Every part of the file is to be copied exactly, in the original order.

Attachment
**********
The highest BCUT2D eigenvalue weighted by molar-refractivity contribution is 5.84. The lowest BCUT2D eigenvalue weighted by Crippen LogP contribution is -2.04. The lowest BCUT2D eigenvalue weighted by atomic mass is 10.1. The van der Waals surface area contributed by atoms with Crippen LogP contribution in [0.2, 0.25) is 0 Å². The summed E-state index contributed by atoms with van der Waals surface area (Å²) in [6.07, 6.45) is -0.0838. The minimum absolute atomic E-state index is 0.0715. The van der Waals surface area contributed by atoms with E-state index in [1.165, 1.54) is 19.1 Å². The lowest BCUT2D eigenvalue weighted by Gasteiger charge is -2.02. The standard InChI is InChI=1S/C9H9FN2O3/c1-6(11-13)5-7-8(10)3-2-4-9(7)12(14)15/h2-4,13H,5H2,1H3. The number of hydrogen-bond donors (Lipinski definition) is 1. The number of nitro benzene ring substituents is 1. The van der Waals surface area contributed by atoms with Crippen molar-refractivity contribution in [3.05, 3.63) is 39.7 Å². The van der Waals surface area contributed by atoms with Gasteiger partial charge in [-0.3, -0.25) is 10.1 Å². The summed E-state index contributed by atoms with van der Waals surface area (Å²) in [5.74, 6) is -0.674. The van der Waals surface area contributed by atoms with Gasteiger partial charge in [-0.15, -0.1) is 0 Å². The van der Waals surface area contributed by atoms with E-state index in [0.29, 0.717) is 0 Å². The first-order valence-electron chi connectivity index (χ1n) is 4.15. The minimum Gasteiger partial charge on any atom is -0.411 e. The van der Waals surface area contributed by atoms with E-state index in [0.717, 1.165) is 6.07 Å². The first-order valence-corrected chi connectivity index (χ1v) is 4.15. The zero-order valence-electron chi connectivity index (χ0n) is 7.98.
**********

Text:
The highest BCUT2D eigenvalue weighted by molar-refractivity contribution is 5.84. The lowest BCUT2D eigenvalue weighted by Crippen LogP contribution is -2.04. The lowest BCUT2D eigenvalue weighted by atomic mass is 10.1. The van der Waals surface area contributed by atoms with Crippen LogP contribution in [0.2, 0.25) is 0 Å². The summed E-state index contributed by atoms with van der Waals surface area (Å²) in [6.07, 6.45) is -0.0838. The minimum absolute atomic E-state index is 0.0715. The van der Waals surface area contributed by atoms with E-state index in [1.165, 1.54) is 19.1 Å². The lowest BCUT2D eigenvalue weighted by Gasteiger charge is -2.02. The standard InChI is InChI=1S/C9H9FN2O3/c1-6(11-13)5-7-8(10)3-2-4-9(7)12(14)15/h2-4,13H,5H2,1H3. The number of hydrogen-bond donors (Lipinski definition) is 1. The number of nitro benzene ring substituents is 1. The van der Waals surface area contributed by atoms with Crippen molar-refractivity contribution in [3.05, 3.63) is 39.7 Å². The van der Waals surface area contributed by atoms with Gasteiger partial charge in [-0.3, -0.25) is 10.1 Å². The summed E-state index contributed by atoms with van der Waals surface area (Å²) in [5.74, 6) is -0.674. The van der Waals surface area contributed by atoms with Gasteiger partial charge in [-0.15, -0.1) is 0 Å². The van der Waals surface area contributed by atoms with E-state index in [0.29, 0.717) is 0 Å². The first-order valence-electron chi connectivity index (χ1n) is 4.15. The minimum Gasteiger partial charge on any atom is -0.411 e. The van der Waals surface area contributed by atoms with E-state index in [0.717, 1.165) is 6.07 Å². The first-order valence-corrected chi connectivity index (χ1v) is 4.15. The zero-order valence-electron chi connectivity index (χ0n) is 7.98.